radiology anatomy RADT dixie state radiography x ray
Radiographic Positioning and Related Anatomy (Chapter 5)
The bones in the upper limb can be divided into how many groups and what are they?
4- (1) hand and wrist, (2) forearm, (3) arm (humerus), and (4) shoulder girdle
How many bones are in the hand and wrist, and how are they divided?
1. Phalanges (fingers and thumb) = 14
2. Metacarpels (palm) = 5
3. Carpels (wrist) = 8
The most distal bones of the hand, which comprise the digits. (14 bones/hand)
Second group of bones in the hand, these bones make up the palm of each hand. (5 bones/hand)
The third group of bones in the hand, consists of the bones in the wrist. (8 bones/hand)
Singular of phalanges-
Numbered 1-5, (Thumb-->Pinkie)
Digits 2-5 are each composed of three phalanges. (distal, middle, & proximal)
Digit 1 (thumb) composed of only 2. (distal & proximal)
Each phalanx consists of 3 parts. (head, body, & base)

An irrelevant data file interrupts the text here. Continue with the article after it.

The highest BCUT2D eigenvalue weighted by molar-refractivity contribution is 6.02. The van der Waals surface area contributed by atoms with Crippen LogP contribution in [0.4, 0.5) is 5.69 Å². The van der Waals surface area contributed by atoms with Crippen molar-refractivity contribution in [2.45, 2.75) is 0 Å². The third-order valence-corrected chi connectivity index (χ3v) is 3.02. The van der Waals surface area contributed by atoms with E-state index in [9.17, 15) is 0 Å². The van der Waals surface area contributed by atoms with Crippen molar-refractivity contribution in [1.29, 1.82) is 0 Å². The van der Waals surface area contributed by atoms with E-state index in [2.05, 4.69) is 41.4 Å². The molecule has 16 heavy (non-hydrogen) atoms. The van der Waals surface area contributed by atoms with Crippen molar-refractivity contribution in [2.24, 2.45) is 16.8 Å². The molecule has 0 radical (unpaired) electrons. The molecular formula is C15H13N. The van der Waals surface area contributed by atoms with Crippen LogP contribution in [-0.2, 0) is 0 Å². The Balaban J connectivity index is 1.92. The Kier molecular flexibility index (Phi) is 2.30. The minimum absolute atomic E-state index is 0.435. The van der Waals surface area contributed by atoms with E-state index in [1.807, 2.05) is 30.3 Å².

Joints of the Hand
Radius (lateral/thumb side) & Ulna (medial side)
Small conical projections, located at the extreme distal ends of both the radius and the ulna.
A small depression on the medial aspect of the distal radius. The Head of the ulna fits into the UN to form the distal radioulnar joint.
Beaklike process of the proximal ulna. Can be palpated easily on the posterior aspect of the elbow joint.
Beaklike process of the proximal ulna. Not the olecranon.
The medial margin of the coronoid process opposite the radial notch (lateral).
The large concave depression, or notch, that articulates with the distal humerus. (semilunar notch)
The small, shallow depression located on the lateral aspect of the proximal ulna.
The expanded distal end of the humerus. The articular portion is divided 2 parts: the trochlea (medial condyle) and the capitulum (lateral condyle).
One of the parts of the articular portion of the humeral condyle. Shaped like a pulley or spool: it has two rimlike outer margins and a smooth depressed center portion (trochlear sulcus). It is located more medially and articulates with the ulna.
One of the parts of the articular portion of the humeral condyle.
(meaning "little head"), is located on the lateral aspect and articulates with the head of the radius
The small projection on the lateral aspect of the distal humerus above the capitulum.
Larger and more prominent than the lateral and is located on the medial edge of the distal humerus.